Updated: Aug 25
In prayer one recent early morning, deeply troubled about matters of the heart, I told my Father that I did not want to be like the Children of Israel who—more often than not—feared and fretted, worried and what-if'd when faced with present-day crises, even though they had personally experienced past deliverances—deliverances that resulted from looking to God in their distress. . .of appealing to the only One who could change the outlook of their crippling situation. . .of crying out to the Most High and His covenant-keeping character.
No, I desire to be like David, the young shepherd boy who assuredly declared, “God delivered me from the lion and the bear. He’ll deliver me from this uncircumcised Philistine” (I Samuel 17:37). I want to imitate this anointed servant who looked at present-day problems with a rearview mirror memory. As a result, David confidently overcame Goliath, the enemy's intimidating, roaring champion, the one other soldiers had repeatedly cowered and fallen to.
In dramatic storytelling style, God’s Word tells us that this lowly shepherd boy—the anointed future King of Israel—triumphed over the daunting adversary with just a sling and a stone. Full of faith, this youth overcame the Philistine’s blasphemous warrior; then, with Goliath’s own sword, cut off his head, igniting confidence in Israel's army and securing its victory.
I am nothing—just a mere shepherd boy—when facing the giants in my own life. Giants that scoff and spew lies to try to convince me that I or those I love don’t have a fighting chance. Giants that mock the great name of my holy God. Giants that so many others have been beaten and broken by, time after time.
Yet. . .like David, I possess the arsenal needed for a decisive victory: a vivid memory and my sling and stones.
Because of my position in Christ, through His death and resurrection, the writer of Hebrews declares that I can “come boldly unto the throne of grace, that [I] may obtain mercy, and find grace to help in time of need” (Hebrews 4:17). And because I’ve experienced my faithful Father come through time and again as I’ve cried out to Him so many times previously when the enemy has strategically "gathered his forces for war," I must choose to look back, purposely fixing my thoughts on past victories. As the enemy "[takes] his stand" and "every morning and every evening" relentlessly shouts his defiances against the Lord Almighty and His oversight of every detail of my life and those I hold dear, I must renounce the example of the Israelite army and choose to imitate David, in every moment in which I'm tempted to worry and fret.
I must choose to remind myself that in my life and the lives of loved ones whom I’ve interceded for, God has never failed. Not one time.
I must choose faith over fear and floundering.
Then bolstered by this faith (my shepherd boy's bag), which such remembrances stir up within me, I must choose to use the resources—my sling and stones—that I’ve been given: prayer's power, partnered with the Word's promises and precepts. Truly, this is proven strategic precision equaled to David’s sling and stone, and what enables me to defeat the Goliaths that tempt me to "lose heart" on my personal Christian sojourn.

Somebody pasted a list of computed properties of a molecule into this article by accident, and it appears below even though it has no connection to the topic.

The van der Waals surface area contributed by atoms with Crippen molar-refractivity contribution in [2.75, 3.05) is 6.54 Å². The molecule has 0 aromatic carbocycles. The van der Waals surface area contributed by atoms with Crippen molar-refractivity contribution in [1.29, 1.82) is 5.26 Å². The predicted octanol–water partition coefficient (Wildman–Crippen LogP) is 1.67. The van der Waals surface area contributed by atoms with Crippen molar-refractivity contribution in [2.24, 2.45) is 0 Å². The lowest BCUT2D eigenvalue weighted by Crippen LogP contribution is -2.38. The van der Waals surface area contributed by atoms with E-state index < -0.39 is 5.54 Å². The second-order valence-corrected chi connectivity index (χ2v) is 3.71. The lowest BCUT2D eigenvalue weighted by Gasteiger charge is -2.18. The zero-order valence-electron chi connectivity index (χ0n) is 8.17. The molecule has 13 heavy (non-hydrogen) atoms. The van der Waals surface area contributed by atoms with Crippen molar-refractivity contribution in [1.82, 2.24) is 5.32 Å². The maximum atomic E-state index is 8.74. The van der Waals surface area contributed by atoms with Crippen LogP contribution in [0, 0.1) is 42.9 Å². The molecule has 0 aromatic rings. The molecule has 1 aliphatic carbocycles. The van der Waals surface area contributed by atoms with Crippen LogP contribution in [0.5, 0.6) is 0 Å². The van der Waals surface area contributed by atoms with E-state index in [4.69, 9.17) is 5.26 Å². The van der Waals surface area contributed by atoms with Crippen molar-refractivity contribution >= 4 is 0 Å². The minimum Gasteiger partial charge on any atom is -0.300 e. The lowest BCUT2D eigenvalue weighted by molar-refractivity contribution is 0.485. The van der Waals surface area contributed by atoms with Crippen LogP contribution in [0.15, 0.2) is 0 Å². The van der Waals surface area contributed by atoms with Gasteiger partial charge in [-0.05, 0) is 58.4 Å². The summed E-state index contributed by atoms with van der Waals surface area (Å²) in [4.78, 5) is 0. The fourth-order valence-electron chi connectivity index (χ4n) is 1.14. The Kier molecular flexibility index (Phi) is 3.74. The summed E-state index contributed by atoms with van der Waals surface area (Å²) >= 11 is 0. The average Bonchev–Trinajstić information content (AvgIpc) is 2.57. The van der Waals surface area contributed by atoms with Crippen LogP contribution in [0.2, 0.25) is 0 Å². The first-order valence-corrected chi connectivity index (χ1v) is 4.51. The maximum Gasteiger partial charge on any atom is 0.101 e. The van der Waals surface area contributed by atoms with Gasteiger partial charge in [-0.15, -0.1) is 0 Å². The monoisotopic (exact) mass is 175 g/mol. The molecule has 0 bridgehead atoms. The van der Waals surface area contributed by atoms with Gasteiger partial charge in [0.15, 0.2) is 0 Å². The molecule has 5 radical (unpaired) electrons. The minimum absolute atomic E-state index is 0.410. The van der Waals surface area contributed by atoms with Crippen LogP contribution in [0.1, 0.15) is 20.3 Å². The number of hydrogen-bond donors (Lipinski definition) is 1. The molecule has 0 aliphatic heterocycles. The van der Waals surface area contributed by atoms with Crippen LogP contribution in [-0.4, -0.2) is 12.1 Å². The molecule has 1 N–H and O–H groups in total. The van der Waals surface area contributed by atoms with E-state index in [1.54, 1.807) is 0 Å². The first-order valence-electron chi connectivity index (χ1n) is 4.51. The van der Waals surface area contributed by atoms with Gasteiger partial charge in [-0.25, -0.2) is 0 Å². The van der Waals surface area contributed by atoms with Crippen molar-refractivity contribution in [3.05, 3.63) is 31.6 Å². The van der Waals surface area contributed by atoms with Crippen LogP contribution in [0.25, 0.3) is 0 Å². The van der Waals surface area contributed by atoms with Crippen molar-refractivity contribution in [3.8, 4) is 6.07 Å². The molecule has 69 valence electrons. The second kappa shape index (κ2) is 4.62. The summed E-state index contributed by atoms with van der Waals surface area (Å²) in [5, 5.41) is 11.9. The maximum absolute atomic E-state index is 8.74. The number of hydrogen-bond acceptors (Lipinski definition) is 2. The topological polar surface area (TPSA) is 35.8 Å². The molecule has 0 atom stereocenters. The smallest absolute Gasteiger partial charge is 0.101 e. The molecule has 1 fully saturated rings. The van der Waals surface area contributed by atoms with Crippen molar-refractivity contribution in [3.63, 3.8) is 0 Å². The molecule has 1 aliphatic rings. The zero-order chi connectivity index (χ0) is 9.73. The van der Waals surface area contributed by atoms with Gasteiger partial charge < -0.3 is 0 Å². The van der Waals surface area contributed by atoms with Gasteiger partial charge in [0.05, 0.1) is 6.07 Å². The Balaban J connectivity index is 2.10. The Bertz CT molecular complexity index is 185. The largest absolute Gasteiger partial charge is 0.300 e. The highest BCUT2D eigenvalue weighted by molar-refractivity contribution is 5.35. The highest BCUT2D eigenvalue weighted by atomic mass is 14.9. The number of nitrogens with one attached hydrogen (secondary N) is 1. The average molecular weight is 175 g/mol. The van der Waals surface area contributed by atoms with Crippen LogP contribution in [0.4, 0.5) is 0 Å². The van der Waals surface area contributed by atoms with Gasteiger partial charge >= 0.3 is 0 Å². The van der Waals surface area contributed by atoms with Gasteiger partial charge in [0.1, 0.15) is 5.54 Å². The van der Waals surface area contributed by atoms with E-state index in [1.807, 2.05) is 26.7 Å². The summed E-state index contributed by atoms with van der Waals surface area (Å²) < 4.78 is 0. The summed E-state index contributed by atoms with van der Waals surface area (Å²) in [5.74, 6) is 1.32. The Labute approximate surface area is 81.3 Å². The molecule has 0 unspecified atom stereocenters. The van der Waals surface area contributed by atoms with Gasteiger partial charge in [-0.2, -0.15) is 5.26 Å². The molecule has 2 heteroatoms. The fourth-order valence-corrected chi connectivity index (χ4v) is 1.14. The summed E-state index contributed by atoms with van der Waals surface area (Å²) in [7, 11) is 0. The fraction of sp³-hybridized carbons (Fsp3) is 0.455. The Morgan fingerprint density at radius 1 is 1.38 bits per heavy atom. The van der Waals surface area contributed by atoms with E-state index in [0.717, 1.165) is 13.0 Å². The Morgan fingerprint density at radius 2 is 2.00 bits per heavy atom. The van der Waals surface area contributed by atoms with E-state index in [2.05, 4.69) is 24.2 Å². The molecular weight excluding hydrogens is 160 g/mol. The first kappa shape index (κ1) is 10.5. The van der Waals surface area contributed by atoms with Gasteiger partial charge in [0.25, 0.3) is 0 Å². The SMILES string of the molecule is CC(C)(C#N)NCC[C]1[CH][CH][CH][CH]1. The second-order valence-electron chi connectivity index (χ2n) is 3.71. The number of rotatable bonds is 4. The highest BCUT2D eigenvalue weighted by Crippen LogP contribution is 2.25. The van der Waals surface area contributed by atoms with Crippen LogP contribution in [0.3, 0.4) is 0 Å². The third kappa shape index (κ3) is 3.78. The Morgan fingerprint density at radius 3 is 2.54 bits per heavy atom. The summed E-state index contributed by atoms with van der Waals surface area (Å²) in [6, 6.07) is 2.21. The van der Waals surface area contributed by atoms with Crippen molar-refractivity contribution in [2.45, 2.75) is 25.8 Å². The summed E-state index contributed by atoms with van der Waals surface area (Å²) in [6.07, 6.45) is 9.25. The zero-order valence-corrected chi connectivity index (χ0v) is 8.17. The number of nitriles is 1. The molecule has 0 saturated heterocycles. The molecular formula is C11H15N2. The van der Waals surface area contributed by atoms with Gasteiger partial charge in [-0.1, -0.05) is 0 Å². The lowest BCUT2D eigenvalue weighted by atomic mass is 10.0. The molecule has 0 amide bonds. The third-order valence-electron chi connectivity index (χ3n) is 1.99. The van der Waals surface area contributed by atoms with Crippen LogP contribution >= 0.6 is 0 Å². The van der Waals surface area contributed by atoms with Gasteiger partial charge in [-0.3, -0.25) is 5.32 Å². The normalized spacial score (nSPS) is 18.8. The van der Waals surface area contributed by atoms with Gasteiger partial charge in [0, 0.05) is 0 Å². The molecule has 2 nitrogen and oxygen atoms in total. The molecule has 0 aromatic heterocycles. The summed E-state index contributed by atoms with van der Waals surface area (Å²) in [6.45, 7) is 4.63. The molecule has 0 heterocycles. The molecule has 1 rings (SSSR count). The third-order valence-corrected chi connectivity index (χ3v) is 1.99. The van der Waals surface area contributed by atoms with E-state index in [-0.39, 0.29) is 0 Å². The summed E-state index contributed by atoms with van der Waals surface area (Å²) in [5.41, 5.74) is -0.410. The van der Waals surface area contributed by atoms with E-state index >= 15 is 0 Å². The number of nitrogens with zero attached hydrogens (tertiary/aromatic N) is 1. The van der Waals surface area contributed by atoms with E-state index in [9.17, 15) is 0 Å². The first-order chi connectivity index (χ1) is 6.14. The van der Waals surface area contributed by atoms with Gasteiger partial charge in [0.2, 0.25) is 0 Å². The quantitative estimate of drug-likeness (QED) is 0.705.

God, in His awesome, unequaled power, could have knocked Goliath down stone-cold dead with just one breath. There’s no denying this. However, He chose a lowly shepherd boy—not great in stature but great in faith—to deliver the knockout. When challenged by a present-day crisis, young David, with only a sling and a stone, remained collected and confident. Instead of being crippled by fear and anxiety as all the other soldiers were, he was consumed by faith, for he had contemplated the reality of his God and the reality of his past deliverances.
In every uncertain situation that would naturally evoke alarm, David had come to know God as the unrivaled victor He most assuredly is.
This youth truly understood what Apostle Paul would pen over a thousand years later: that “our struggle is not against flesh and blood” (Ephesians 6:12). Unlike Israel’s army of so-called fighting men—"servants of Saul”—this young, humble servant of the Most High understood that “it is not by sword or spear that the Lord saves, for the battle is the Lord’s" (I Samuel 17:47), not man's. He got it, where so many others did not.
As Goliath stood proudly and taunted loudly, “every morning and evening,” defying the armies of Israel and demanding an opponent, David knew that it was really God whom Goliath was defying. It was the Holy One of Israel whom this "uncircumcised Philistine" dared to mock and deride. And David had absolute surety that Goliath would not have a fighting chance against the Lord Almighty who, as Revelation 19:4 informs, is commander of the angelic armies of Heaven.
Fellow sojourner, I don’t know what particular matter might be pressing heavy on your heart this day, or what Goliath-sized challenge is spewing and scoffing and mocking, tempting you to feel fearful and defeated. I don’t know if there’s a towering giant in your midst, persistently shouting its “usual defiance”—relentlessly taunting, taking its stand against you or against another you’re doing battle for.
But, most assuredly, I do know this: that just as David had all he needed to defeat this overwhelming enemy that others were too weak to overcome, you have all you need for the battle. You have your shepherd’s bag, slingshot and stones. With your rearview mirror faith, prayer’s power, and the Word of God, you have the precise arsenal necessary to upset the enemy’s unremitting threats and calculated schemes.
And just like David, when you and I know to whom we belong, and when we utilize the weapons in our possession, God comes to our aid, fights our battle, and defends His holy name.
So, let’s keep remembering.
Let’s keep praying.
Let’s keep striking the enemy with the triumphant stones of God's true, authoritative Word.
Victory is certain.